ASDVC holds their first meeting of 2019


Isabel Villalobos, Senior staff member

The Associated Students of Diablo Valley held their first meeting on Feb.12, where executive members announced a schedule for their internal committees. The meeting began with a roll call of the board members, with an adoption of their agenda for the day. Each ASDVC executive member made a report, announcing the meeting times for each individual committee. This time was used for board members to inform their peers about relevant campus events, and to report any pertinent committee progress or upcoming proceedings. Afterwards, the president of ASDVC, Timotius Vincent, began the action items of the day.

DGC Recommendation Require Parking Permits 24 hours per day
ASDVC discussed parking enforcement and its impact on students. The focus pertained to what the action entails and how it is different from the current policy, which according to DVC’s website states, “all parking requires a parking decal or a daily permit, which must be displayed on the student’s vehicle. Parking permits are required at 6 a.m. through 11 p.m. Monday through Thursday, and 6 a.m. through 5 p.m. on Friday,” as the site continued to address how, “students may park only in student parking lots. Parking is available on a first-come, first-served basis, and having a permit does not guarantee that a student will find a parking space.” The District Governance Council (DGC) however, wants to change the policy by requiring a parking permit 24-hours, seven days a week.

Many of the board members opposed this new policy. Their stance related to the new enforcement being a direct cause for decreased attendance after school events, such as sports games, drama performances, art events and music concerts. The student board revealed that this change would not increase the money DVC makes, claiming that it appears to be an unnecessary policy. The student board is also aware of many individuals who attended DVC, but are homeless and living in their cars. If this new policy were to happen, those students would now need to pay for a pass every day, causing them to have to find somewhere else to sleep instead of the DVC campus, which is remotely safer than neighboring parking-lots. The environmental affairs officer Gerardo De La Torre, mentioned that the policy could help with less theft around the area, because it would require 24-hour enforcement. President Vincent concluded the topic with a vote, unanimously approving two members to attend a DGC meeting and oppose the policy change.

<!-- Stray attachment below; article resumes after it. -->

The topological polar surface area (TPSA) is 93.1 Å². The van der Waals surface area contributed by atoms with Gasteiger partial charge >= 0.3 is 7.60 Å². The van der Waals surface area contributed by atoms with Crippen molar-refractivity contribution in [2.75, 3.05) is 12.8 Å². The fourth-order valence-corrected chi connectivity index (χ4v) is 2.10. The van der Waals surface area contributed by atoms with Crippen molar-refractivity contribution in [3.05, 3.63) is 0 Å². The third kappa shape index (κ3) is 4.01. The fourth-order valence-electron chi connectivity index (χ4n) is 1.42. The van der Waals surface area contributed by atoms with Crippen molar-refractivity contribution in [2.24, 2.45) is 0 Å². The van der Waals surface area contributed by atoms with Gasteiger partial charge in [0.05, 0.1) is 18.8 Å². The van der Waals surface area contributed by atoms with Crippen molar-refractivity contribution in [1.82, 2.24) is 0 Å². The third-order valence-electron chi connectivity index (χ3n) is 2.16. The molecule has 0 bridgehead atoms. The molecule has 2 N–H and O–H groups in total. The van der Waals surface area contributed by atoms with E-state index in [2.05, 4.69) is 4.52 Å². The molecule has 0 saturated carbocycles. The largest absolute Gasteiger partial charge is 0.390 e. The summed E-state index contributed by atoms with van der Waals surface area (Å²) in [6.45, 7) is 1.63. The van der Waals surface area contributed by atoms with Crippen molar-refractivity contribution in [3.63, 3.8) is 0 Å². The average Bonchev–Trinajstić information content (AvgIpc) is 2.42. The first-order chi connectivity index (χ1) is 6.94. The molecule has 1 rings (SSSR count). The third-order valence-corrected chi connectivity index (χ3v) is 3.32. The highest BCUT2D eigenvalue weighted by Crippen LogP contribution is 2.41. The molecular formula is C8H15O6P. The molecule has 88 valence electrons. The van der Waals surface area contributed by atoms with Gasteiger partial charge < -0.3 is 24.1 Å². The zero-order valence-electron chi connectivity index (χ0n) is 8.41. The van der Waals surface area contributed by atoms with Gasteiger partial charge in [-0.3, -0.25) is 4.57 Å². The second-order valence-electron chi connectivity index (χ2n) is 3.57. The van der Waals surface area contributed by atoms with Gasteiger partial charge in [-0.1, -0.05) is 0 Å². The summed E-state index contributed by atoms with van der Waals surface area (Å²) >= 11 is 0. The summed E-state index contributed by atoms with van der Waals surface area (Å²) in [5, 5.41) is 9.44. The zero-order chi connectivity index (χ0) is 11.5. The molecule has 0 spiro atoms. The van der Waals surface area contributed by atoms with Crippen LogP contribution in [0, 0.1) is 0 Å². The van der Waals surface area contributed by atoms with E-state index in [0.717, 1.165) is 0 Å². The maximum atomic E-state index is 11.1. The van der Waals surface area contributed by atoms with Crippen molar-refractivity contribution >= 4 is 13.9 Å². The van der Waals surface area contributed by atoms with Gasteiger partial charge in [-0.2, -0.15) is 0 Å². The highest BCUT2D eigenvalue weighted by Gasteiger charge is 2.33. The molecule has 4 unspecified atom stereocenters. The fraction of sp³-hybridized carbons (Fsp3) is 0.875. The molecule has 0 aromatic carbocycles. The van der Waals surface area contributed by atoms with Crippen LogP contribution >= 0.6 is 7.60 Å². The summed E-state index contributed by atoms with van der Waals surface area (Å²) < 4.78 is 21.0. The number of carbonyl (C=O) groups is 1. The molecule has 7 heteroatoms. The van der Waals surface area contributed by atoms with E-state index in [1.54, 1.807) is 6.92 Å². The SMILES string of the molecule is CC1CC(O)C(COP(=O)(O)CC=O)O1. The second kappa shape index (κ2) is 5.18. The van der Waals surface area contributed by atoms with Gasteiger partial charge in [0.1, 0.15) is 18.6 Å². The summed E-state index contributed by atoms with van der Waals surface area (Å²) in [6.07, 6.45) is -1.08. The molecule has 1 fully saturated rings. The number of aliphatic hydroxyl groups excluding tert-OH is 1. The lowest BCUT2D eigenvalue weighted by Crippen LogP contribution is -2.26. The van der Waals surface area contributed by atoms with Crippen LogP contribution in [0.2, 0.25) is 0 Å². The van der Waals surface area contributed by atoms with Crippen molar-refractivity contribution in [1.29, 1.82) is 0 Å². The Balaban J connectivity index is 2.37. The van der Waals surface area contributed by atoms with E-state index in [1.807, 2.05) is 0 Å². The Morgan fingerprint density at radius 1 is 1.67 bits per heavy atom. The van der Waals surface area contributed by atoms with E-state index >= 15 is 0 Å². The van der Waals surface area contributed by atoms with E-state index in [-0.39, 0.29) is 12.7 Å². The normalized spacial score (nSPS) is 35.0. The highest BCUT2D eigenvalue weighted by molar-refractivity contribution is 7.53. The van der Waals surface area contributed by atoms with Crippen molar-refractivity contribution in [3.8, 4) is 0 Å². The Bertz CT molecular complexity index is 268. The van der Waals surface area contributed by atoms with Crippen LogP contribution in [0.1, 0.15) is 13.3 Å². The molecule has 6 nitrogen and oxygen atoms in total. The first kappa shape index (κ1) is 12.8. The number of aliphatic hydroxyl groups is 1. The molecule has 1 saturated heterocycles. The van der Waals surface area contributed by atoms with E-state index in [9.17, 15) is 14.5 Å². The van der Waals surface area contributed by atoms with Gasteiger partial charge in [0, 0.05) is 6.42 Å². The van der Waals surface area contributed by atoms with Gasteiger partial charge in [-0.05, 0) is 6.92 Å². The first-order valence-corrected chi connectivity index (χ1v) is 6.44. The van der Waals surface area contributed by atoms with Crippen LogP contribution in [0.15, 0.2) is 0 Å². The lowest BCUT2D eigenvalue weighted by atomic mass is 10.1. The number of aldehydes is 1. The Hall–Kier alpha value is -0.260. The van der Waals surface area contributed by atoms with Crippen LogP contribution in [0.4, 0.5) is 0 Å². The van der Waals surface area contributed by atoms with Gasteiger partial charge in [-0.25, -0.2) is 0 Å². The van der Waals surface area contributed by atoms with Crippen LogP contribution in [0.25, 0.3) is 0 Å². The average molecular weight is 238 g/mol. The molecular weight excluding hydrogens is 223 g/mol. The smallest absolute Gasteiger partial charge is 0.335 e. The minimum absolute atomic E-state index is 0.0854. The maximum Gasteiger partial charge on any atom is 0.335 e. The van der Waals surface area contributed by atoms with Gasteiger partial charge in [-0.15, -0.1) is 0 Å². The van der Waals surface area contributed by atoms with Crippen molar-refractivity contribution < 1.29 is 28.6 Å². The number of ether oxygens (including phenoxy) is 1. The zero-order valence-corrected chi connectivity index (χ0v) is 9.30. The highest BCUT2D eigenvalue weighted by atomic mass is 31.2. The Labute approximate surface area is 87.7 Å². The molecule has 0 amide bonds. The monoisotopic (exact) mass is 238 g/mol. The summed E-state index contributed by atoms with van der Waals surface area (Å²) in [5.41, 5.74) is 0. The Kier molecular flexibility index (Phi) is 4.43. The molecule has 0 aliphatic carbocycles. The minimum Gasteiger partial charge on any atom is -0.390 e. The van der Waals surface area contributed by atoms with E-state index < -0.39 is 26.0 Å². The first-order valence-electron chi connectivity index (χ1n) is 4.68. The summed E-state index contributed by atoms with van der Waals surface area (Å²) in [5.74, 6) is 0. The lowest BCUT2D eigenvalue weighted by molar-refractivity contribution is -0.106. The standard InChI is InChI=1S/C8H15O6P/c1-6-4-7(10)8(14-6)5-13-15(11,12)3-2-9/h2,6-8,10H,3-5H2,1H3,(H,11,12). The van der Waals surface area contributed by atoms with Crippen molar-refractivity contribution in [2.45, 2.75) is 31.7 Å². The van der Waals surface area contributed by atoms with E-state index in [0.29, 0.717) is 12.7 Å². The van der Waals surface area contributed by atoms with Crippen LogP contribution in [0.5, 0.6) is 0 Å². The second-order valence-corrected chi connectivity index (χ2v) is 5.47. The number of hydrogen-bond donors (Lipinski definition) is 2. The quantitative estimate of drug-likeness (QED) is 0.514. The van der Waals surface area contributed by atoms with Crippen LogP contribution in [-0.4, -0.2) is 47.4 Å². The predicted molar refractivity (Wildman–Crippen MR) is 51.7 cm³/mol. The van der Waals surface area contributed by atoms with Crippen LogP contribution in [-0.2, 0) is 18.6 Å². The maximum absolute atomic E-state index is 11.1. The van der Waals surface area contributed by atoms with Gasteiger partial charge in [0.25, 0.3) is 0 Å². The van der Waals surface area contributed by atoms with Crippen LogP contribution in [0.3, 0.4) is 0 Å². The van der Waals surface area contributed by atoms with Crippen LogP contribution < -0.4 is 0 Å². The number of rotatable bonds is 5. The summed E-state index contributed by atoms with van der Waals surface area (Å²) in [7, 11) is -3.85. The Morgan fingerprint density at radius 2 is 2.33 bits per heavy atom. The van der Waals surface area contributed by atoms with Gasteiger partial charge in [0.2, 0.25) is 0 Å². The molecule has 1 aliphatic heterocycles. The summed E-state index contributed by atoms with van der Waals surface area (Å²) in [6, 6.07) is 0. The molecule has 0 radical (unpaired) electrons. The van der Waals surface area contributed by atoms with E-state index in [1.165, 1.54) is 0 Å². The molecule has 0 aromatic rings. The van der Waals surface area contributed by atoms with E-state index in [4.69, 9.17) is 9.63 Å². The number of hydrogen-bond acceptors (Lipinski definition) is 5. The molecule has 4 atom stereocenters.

College Council Proposed Draft for DVC Mission Statement
The ASDVC student board welcomed Laurie Lema, who presented and discussed the proposed DVC Mission statement. Lema said that the college councils’ goal was to make a statement that is visionary and concrete. The Senate did approve of the statement, but it needed approval from ASDVC. The mission statement said, “we inspire, educate and empower students to transform their lives and their communities. We guide students to achieve their goals by awarding degrees and certificates, preparing them to transfer to four-year colleges and universities, facilitating entrance to and advancement in careers and foster personal growth.” A point brought up was that the cost of living in the Bay Area should be added, considering how expensive it is to survive in California. In response, inter-club council chair Yuvia Mendoza said, “we are focusing a lot on money when we should be focusing more on the philosophical ideas more.” After a discussion on the matter, the student board voted–the results being, 26-6 with 26 votes approving and 6 votes opposing the current mission statement, for preferred additions to the document itself. The result ended in upholding the original mission statement.

ASDVC Petition Appeals
The ASDVC student board listened to seven student petition appeals made by the public, regarding packets that were denied. Each student was denied by the board their first time, because they had a class conflict during the time ASDVC meetings would take place. All seven students created a solution with their professors, allowing them to leave class for meetings. Six students were approved as new members of the ASDVC student board, and one was denied until a professor confirmed with a written note that they could leave class to attend board meetings.

Discussion Item: Parliamentary Procedures
ASDVC welcomed keynote speakers Tamara Dunning and Lorenzo Cuesta who came to teach and help the students understand parliamentary procedures. Lorenzo Cuesta told the student how the procedure should be running, “with confidence” and “dignity”. Tamara Dunning finished the discussion, presenting them with an understanding of why parliamentary procedures are important.